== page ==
PROJECT LEADERS : DR. OLE R. VETAAS
PROF. RAM CHAUDHARY
COLLABORATORS: PROF. TERJE TVEDT
PROF. TOR H. AASE
ASS. PROF. PETER ANDERSEN
PhD-student POLIT ØYVIND PAASCHE
PhD-student TERJE ØSTIGAARD
Ph D-student KHEM BHATTARAI
Fresh water is a finite and
vulnerable resource, essential for sustaining life and development. The
water resource in Himalaya is partly stored as glacier
ice, i.e. capital water. There are approximately 70 large
glaciers in Himalaya
covering about 166.12 km2 or 17 % of the mountain area (1). This is
the largest body of ice outside the Polar caps, and forms a unique reservoir
which supports mighty perennial rivers such as the Indus, Ganga and Brahmaputra,
lifelines of millions of people.
The dynamics of the 'ice-to-water' transition are full of uncertainties and hazards, such as glacier lake outbursts , floods and avalanches. Glaciers may also expand into the cultivated landscape as happened during the Little Ice Age (see below 2,3 ). Societies located close to glaciated areas, which are dependent on the meltwater for primary production, are very vulnerable to changes dynamics of the glacier. Most glaciers expanded during The Little Ice Age, which was a global cooling period (c. AD 1350 to 1850) (2,3). Glaciers have been retreating since the Little Ice Age, and acceleration of the this retreat has been observed in Himalaya since c. 1970, probably due to the 'green-house- effect' (4,5). The International Commission for Snow and Ice (ICSI), claims that glaciers in the Himalaya are receding faster than in any other part of the world. According to the Working Group on Himalayan Glaciology, the Himalayan glacier may disappear during the next century if the present rate of retreating continues (4).
This dramatic projection
is realistic due to the positive feedback mechanisms between
rainfall and glacier size. Decreasing glacier may indirectly cause less rainfall
since the amount of summer rains is partly dependent on the cooling
effect from the glaciers. This will reduce the albedo from the ice which will
again lead to higher temperatures and more melting (i.e.) (6). The glaciers
in central and east Himalaya are only fed by summer precipitation,
thus the relationship between size of the glacier and precipitation
is stronger than glacier which also accumulate in the winter.
The consequences for the local populations are also highest in the central and eastern Himalaya because, compared to the rest of the world, the population density near glaciers in this region is very high. It is assumed that most people living in such areas are dependent on the meltwater for both agriculture and pasture land. The effect of increased glacier melt is both local and regional. However, to get an overview of the large-scale effect requires a large interdisciplinary project applying remote sensing (11), but this project will start to focus on the local effect on primary production (gross weight of above-ground standing biomass).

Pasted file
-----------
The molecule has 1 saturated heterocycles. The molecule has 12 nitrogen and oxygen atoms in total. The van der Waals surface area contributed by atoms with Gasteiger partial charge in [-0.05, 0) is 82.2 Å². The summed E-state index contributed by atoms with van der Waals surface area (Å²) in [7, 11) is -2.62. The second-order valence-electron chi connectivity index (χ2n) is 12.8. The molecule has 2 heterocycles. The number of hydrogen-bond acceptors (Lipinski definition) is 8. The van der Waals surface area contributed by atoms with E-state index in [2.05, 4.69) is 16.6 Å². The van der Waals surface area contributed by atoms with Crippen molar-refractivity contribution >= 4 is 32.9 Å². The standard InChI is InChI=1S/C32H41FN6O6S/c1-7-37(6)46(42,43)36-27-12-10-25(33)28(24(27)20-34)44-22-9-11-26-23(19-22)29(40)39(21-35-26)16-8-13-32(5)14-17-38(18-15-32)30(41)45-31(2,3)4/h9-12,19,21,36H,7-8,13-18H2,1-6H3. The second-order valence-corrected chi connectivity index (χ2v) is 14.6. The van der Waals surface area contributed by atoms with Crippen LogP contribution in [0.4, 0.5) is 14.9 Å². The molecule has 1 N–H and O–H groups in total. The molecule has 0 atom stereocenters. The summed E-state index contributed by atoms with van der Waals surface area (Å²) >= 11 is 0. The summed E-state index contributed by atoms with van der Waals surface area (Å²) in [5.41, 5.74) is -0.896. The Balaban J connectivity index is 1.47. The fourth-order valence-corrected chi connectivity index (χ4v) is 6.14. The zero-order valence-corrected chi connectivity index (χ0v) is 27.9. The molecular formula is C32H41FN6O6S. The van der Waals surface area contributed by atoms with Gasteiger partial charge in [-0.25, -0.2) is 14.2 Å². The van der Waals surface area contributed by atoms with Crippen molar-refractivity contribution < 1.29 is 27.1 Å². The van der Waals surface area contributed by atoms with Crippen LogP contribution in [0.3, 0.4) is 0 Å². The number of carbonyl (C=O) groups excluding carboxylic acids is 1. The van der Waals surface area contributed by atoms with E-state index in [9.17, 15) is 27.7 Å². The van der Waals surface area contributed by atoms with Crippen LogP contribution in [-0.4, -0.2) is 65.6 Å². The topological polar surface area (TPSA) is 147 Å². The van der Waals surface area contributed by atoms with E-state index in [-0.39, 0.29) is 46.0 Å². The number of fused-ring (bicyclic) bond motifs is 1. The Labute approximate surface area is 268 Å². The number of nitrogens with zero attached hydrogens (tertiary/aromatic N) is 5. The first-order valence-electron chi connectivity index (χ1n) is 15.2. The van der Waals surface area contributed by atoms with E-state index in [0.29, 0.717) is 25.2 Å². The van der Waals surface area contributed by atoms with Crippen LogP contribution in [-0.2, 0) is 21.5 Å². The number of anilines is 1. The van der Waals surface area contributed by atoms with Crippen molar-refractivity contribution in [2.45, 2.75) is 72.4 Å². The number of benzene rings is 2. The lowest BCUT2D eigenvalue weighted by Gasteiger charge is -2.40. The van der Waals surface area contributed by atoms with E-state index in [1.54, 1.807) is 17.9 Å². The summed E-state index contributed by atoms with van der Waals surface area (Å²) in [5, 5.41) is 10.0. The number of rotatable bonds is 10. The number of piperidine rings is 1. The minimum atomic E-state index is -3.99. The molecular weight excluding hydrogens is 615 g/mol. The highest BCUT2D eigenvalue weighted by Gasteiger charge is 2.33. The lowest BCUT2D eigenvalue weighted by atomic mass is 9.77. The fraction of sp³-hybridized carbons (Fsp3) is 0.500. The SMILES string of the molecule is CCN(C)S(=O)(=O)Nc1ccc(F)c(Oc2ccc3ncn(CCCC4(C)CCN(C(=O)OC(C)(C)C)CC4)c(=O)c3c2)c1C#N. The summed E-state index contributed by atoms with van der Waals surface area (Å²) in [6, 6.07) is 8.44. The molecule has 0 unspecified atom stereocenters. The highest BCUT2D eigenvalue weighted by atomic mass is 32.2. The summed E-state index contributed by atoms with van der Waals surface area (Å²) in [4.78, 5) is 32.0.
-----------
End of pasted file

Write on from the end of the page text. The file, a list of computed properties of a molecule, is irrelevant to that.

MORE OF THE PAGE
The Gangapurna glacier lies face to face with the village of ManangOld people in Manang village claim that the glacier has retreated more than 150 metres over their lifetime (cf. 8,1), and that the volume of water in the streams that descend from the glaciers has decreased arkedly.Water from the streams is used to irrigate the village fields, but todaythere is a lack of water (9). This pessimistic view may be alleviated by the fact that glacier retreat may open new potential areas for grazing, but relatively low temperatures and a short growing season at this elevation may slow down the development of vegetation in the deglaciated areas (i.e. slow succession)(10).
at 3700 m a.s.l. in central Himalaya, Nepal (84.00' E, 28.41'N) .
This is north of the massive Annapurna range and lies in the rain
shadow, so that the monsoon only brings an annual rainfall of 400 mm
Photo by : Røthlishberger (3) 1980, see also picture from 1957 by Tony hagen (8) (click)
(2) there will
be a reduction in available meltwater to vegetated areas, and reduced
The primary goal is to establish the relationships between primary production (natural and cultural) and the meltwater from the retreating glacier.
This will be achieved as follows:
1. The history of the glacier over the last 150-700 years, i.e. the variation in glacier front and glacier equilibrium-line altitude (ELA) will be described. The terminal moraines that indicate stages in the retreat from the maximum expansion during the Little Ice Age (c. 1840) will be identified. Written information from monasteries will checked by Ph.D-student T. Østigaard.
2. The development of the vegetation on recently deglaciated areas (i.e. primary succession) will be identified, and checks will be made as to whether the vegetation is too premature for grazing animals (yak, goat, and sheep)
3. The vegetation (biomass and number of species ) that are (i) directly dependent on the meltwater from the glacier and (ii) not in contact with meltwater will be described and compared, and checks will be made to identify the vegetation types used for grazing. A Ph D -student from Nepal (Bhattarai, Khem) will participate in data collection for his thesis.
4. Observation will be made on how dependent
the agricultural production (wheat and buckwheat) is on meltwater from the
retreating glaciers, i.e. the absence or presence of channels, and if channels
are present, their maintenance will be assessed.
If you have any questions concerning the project, please contact Ole R. Vetaas,
Centre for Development Studies, Nygaardsgaten 5, N - 5015 Bergen, Norway. TEL: +47 5558 9324
or by e-mail.
If you have any questions concerning the project leader please download the
CV of O.R. Vetaas
Last updated 30.10.2K1 firstname.lastname@example.org